The winter waxeth colde, as the old ballad says…

The woods in winter can be a foreboding place. An icy wind whips through you and sneers at your best efforts to bundle up with scarves and gloves. Bare trees house only a few menacing crows who caw forlornly. You feel there is a decent chance of being struck down with hypothermia, and the odds are strongly in favour of you losing several fingers to frostbite after even an hour outside.

On such days, it is good to be outdoors with children. Children are invincible to the cold. They don’t even seem to notice.

The temperature may be low, but spirits are high as Year 3 head out to see how the trees are faring in our fledging Jubilee wood.

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‘Wooooo! We are the arctic explorers!’ they cry, as several jump in muddy puddles and skip across a waterlogged rugby pitch. One explorer losing his footing and barrels into a friend, who goes down giggling. I wonder if this is how actual arctic explorers behave when they manage to reach the North Pole. Let us hope so.

‘Do you know how polar bears sneak up on their prey?’ I ask. ‘They cover up their noses with a paw like this, so they look completely white in the snow.’ The children think this makes very good sense, and nod thoughtfully as I wait for the laugh that never comes.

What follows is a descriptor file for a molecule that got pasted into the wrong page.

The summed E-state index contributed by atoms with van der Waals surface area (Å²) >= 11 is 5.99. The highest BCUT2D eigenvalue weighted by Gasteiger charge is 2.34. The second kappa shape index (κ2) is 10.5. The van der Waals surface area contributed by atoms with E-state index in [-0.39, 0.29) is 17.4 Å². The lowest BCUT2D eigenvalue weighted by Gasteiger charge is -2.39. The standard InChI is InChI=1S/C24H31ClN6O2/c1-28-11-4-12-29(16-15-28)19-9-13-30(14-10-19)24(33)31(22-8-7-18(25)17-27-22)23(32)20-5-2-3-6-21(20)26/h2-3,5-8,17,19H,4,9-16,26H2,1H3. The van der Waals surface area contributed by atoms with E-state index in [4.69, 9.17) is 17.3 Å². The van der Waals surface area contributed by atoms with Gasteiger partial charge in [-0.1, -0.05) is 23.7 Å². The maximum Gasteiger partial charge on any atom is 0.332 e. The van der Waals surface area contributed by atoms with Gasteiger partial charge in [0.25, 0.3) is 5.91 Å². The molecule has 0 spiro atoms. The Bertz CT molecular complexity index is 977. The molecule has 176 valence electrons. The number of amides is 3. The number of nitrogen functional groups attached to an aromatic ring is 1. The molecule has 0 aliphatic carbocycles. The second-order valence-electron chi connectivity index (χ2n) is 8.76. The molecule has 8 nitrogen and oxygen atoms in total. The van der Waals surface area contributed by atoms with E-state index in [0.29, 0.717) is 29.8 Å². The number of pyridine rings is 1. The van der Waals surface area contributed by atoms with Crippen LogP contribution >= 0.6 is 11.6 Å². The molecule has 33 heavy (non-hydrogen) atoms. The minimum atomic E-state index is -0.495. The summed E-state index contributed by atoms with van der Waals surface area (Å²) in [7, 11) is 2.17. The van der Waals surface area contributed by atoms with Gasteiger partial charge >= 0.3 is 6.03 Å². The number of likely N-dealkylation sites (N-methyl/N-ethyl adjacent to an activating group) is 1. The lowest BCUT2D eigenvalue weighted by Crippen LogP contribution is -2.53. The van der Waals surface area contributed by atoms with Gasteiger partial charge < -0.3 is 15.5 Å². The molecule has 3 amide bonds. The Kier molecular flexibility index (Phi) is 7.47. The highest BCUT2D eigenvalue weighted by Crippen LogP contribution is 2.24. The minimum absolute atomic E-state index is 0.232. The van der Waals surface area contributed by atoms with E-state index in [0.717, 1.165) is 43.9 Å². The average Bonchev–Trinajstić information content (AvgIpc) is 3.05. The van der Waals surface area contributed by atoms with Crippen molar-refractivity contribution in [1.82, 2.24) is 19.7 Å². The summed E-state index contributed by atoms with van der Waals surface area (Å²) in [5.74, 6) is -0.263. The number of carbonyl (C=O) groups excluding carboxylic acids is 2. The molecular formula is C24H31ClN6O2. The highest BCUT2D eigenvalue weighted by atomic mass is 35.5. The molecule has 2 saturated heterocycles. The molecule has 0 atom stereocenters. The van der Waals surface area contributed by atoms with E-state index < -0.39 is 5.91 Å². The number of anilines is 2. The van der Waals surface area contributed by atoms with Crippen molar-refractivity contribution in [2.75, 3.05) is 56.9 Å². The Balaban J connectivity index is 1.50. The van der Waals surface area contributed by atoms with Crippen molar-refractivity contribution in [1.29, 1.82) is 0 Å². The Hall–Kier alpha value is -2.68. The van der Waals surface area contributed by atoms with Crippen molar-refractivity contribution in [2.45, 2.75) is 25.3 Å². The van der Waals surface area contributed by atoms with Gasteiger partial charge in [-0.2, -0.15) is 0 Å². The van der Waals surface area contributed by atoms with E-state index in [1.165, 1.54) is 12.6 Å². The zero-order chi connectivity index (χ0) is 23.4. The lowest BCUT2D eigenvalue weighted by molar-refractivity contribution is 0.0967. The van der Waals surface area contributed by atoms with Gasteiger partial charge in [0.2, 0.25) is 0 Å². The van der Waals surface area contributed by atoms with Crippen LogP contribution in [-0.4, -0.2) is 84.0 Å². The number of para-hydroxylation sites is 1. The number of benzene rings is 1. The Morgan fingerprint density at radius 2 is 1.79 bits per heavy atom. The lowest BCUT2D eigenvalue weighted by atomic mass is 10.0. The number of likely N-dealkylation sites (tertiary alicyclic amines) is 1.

Our aim this afternoon is to inspect the saplings, and see how they are bearing up in this bleak midwinter. Aside from a few snapped branches, they seem to be doing well. We inspect the wintery boughs, and children are surprised to see a few red berries and budding shoots appearing on the cherry and ash trees. Spring seems to be springing early this year. Not that you would know it today.

With flushed cheeks and frostbite surely setting in, our expeditionary force head on back to the bright lights and warmth of the classroom. On the way, we pass an old hollow oak tree and decide to see how many children can fit inside.

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Standing inside an ancient tree is a strange feeling, like setting foot deep inside the earth. It feels slightly like being holed up inside a medieval iron-maiden, only with spiders and cobwebs inside instead of iron spikes. One cannot help but call to mind old stories of cursed witches being sealed up inside haunted trees. Enough to send a shiver down anyone’s spine, even without the chill February wind blowing.

They manage to fit seven inside, in the end. The children all seemed to enjoy it enormously, until I suggest that we ought to rethink the school’s discipline policy, and imprison naughty children inside for bad behaviour. At this point, they all run out squealing.

It’s certainly one way to keep warm in this bitter weather.

TB

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